Sparkleface and Glitterface

My neighbor is the best - hands down. This is evident because he is raising a baby sea turtle. He (the sea turtle) will be released into the ocean once he is big enough to have a high chance of survival. I do my best to be a good citizen of the world - i feed him in the afternoons. We have named the turtle Sparkleface (April's namesake) A nameless dog that usually roams around near Sparkleface is now called Glitterface - the dog is laying behind me in the top picture.

Sunday, July 3, 2011

A Tragedy

To fully understand the tragedy of this story you should read the post “In Electric Shock” first.

So the boat carrying all the island’s supplies, minus our fuel, came and left today. When it left three nurses left with it. One for maternity leave, one for annual leave, and one to take two patients to a more fancy hospital than ours– a hospital that can provide anesthesia with surgery.

I spent the evening at the wharf, with basically the entirety of the island's population, to say goodbye to all the boat’s passengers (and esp. the nurses). The boat’s coming and going is a big deal – much like the Oscars, the Olympics, or Indie 500 (remember these people don’t have televisions or shops or restaurants or mini golf). This once a month occurrence is “The Event” of the month.

When Fijians want to give a good wave hello or goodbye they use both hands and do an exaggerated double wave- moving both arms up and down like they are trying to fly. I love the double wave business and try to execute it whenever there is an appropriate occasion.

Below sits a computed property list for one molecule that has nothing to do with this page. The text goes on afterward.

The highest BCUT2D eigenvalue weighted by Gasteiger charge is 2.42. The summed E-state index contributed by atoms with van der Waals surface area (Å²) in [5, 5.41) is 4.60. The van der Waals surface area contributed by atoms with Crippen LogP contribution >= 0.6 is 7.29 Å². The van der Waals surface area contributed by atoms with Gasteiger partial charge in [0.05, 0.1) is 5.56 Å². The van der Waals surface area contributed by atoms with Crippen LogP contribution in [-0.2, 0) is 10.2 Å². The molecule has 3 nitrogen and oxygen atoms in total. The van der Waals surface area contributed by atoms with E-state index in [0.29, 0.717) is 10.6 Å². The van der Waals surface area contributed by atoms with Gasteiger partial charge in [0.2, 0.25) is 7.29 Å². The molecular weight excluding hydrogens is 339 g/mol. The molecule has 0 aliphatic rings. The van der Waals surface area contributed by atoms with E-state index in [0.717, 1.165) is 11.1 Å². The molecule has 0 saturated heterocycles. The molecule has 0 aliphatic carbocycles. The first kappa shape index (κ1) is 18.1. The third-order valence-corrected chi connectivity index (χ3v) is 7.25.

The boat left at 10pm and I stood with my flashlight on the wharf. As soon as the boat began to drift out to sea I began my Fijian double wave. I moved my arms up and down with such force that my poor flashlight became unhinged from my grip and flew into the water. It plopped into the ocean below and sank at warp speed. I yelled out a few expletives – because now I am flashlightless and now the electricity will not be working. Now I will really have to learn how to see in the dark. FML.

Saturday, July 2, 2011

In Electric Shock

The hospital is going through a renovation. Part of the renovation is the installation of a brand new, more powerful, generator. Everyone is really excited because it will be able to supply enough power to take an Xray and power the lights at the exact same time!!! The current generator can’t even produce enough power run two electric kettles at the same time.

Everyone around the hospital is high-fiving and celebrating. Soon we will have electricity for more than a few hours per day and more than two hours in the night. Think of all the activities we can do! So many activities!!!

Well, everyone WAS high-fiving and celebrating. . .until today, when we got a phone call from the main island that said that they had forgotten to put our fuel on the boat (which is arriving today). No fuel = no way to run the generator (the new one or the old one) = NO electricity until the next boat arrives. The boat, well it comes just once a month (and only if the weather is good). So no lights, no electric kettles, no xrays, no refrigeration for the immunizations (?), no fans, no nothing for 30 days. I hope if people get injured it happens during the day. And if babies decide to be born they wait until sunlight. If not, medical care will be done by candle light. [And the computer classes I teach will have to be moved to the high school next door, because they use solar power instead of relying on million year old plant and animal decomposed gooey matter.]

Also, no fuel means the hospital truck/ambulance and boat will remain idle. Looks like people should avoid getting sick this month and I should learn how to see in the dark.